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Here's What Happened When a Texas Police Officer Confronted an Open Carry Advocate and Thought Nobody Else Was Watching


"You can't tell me who you are, you can't prove who you are..."

Image source: KRIV-TV

A Houston officer has sparked an internal police investigation after video of his confrontation with anprotester legally carrying a firearm was captured on video – but only after the man objected to the officer who at first tried to delete it.

"Got your ID?" the officer asked the man.

"No, sir. I do not," he said.

The officer later told the man he needed to have his ID so he could tell who he was. The man then told the officer he could tell him who he was.

The officer then asked him, "How do I know you're not lying to me?"

Moments later the officer demanded that the man take his gun off as the officer appears in the video to throw the man's protest sign on the ground and then take the gun without the man's consent.

Image source: YouTube Image source: YouTube

"You are going to jail for failure to ID because you can't tell me who you are, you can't prove who you are. I'm tired of you idiots coming out here," the officer said.

It was then that officer must have realized the man had been recording the entire incident.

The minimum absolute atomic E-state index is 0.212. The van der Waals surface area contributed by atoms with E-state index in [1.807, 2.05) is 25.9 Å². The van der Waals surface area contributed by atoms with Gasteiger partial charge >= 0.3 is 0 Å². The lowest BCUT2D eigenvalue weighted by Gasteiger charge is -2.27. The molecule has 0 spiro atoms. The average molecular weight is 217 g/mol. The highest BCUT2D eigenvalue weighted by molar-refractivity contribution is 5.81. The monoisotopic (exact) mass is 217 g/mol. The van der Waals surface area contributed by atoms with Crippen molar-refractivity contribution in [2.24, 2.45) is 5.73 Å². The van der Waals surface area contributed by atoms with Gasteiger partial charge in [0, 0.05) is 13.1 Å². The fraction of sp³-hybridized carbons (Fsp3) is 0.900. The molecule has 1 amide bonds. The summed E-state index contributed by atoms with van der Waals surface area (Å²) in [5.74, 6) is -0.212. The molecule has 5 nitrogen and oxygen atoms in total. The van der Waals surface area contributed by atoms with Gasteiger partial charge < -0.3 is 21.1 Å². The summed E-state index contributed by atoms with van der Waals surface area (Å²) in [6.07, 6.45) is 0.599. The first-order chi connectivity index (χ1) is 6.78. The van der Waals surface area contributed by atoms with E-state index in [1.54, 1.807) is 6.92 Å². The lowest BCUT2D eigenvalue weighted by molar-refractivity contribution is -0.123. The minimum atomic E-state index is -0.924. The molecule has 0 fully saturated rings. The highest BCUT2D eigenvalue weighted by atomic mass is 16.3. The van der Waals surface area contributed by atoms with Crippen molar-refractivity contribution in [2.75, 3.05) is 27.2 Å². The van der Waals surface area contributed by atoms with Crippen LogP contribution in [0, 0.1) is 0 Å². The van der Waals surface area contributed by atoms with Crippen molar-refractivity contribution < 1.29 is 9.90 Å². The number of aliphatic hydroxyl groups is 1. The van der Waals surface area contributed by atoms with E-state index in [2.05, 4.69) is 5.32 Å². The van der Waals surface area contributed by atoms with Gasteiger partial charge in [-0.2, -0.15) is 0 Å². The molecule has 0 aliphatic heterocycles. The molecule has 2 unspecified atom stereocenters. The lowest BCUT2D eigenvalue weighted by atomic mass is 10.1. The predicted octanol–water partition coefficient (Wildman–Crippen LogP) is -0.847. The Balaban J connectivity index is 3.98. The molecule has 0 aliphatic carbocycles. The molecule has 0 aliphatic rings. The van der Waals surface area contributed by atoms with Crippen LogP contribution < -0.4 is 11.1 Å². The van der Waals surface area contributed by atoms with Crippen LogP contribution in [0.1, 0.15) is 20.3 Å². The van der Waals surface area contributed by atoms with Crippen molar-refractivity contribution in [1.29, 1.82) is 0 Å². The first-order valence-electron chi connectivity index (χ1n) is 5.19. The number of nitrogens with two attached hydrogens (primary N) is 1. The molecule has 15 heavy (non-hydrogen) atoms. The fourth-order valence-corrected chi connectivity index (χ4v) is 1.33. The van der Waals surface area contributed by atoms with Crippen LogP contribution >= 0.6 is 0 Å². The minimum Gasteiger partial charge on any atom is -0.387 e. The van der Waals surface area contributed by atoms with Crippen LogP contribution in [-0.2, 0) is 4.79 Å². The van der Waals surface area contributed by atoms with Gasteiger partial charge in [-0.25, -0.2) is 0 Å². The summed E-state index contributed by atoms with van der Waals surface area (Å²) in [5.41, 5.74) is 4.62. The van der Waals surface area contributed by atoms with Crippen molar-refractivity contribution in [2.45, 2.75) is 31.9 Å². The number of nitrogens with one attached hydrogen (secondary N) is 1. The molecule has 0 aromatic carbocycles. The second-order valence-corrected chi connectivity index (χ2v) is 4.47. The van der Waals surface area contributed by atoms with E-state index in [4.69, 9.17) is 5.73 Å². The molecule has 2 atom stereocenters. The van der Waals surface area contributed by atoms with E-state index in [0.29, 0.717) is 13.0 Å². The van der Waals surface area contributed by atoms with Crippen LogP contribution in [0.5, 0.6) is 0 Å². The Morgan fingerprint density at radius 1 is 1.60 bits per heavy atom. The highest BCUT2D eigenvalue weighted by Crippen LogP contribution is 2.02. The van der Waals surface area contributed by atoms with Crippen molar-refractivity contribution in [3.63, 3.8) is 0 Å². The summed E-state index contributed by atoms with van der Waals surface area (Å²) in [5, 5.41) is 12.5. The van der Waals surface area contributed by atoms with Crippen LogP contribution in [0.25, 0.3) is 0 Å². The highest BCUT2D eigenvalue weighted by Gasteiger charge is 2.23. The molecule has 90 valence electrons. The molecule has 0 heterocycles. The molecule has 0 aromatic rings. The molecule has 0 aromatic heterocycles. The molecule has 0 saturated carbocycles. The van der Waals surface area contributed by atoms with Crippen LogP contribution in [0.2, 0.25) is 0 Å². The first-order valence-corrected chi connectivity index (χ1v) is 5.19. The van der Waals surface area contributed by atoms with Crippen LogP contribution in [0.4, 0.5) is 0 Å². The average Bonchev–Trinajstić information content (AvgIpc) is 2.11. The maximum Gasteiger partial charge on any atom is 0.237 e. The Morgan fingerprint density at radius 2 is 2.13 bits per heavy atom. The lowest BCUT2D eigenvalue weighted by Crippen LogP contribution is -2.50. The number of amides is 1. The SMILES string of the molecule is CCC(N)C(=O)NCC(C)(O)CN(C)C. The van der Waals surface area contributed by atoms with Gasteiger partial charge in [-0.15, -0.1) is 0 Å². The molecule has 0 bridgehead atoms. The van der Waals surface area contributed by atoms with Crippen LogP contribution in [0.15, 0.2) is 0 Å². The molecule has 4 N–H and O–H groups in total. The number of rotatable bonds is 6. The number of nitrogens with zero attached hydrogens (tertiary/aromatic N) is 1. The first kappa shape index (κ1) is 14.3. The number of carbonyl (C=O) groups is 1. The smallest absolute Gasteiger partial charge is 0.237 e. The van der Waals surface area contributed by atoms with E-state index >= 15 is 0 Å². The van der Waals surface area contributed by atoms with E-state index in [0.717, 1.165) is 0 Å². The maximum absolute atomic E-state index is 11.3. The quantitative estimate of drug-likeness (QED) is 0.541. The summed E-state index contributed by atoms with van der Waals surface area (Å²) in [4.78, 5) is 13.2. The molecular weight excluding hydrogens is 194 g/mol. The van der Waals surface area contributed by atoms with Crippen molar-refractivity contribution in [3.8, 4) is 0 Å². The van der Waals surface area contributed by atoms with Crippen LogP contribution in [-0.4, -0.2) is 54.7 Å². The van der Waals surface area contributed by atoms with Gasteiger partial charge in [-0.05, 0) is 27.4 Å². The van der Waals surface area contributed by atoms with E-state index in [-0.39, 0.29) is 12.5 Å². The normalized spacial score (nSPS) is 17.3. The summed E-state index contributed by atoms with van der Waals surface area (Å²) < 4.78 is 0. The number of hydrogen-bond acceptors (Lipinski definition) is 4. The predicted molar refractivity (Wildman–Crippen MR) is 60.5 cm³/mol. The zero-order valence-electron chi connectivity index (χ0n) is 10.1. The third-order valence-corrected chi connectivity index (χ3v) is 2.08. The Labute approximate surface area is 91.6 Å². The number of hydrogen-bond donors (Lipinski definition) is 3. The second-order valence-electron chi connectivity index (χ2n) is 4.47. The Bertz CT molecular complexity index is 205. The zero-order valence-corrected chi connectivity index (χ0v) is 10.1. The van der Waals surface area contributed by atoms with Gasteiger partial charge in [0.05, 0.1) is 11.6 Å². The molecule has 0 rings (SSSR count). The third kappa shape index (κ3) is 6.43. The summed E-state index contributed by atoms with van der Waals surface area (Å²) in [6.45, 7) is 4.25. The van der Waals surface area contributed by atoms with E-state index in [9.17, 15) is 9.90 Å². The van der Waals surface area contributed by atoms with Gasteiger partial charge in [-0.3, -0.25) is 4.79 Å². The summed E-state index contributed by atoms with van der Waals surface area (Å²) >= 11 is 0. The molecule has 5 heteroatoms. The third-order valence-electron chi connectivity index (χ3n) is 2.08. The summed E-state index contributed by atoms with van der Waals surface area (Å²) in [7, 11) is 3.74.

"Take the phone off now because we are going to erase it because you're recording everything," the officer said.

But fortunately for the man involved, the officer tapped the button to end the recording twice, thus stopping the video and then starting it again.

The video was posted to YouTube December 6 but a police spokesman said the exact time and date of the incident cannot yet be confirmed because of the ongoing investigation.

David Amad of the gun advocacy group, Open Carry Texas, responded to the controversial encounter by accusing the officer of being an "un-convicted felon."

"He may not ever get convicted, but the fact of the matter is this one particular officer broke the law big time," Amad told KRIV-TV, while adding that he thinks this was an isolated incident of police misconduct and does not necessarily reflect accurately on the organization's relationship with the Houston Police Department.

KRIV-TV legal analyst Chris Tritico called the officer's actions "completely illegal," and a "violation" of police policy.

"Someone calls up and says this makes me nervous, they were pointing the gun, whatever the complaint was, the police then have the right to come to you and investigate that complaint and so at that point they lawfully have the right to say give me that weapon while I talk to you and you have to give it up," Tritico told the outlet.

No charges were filed against the man who was confronted by the officer, an HPD spokeswoman confirmed to TheBlaze on Wednesday. The spokeswoman said she believed the man was lawfully carrying the gun and was released at the scene but that information was not immediately confirmed by officials, who cited the ongoing investigation.


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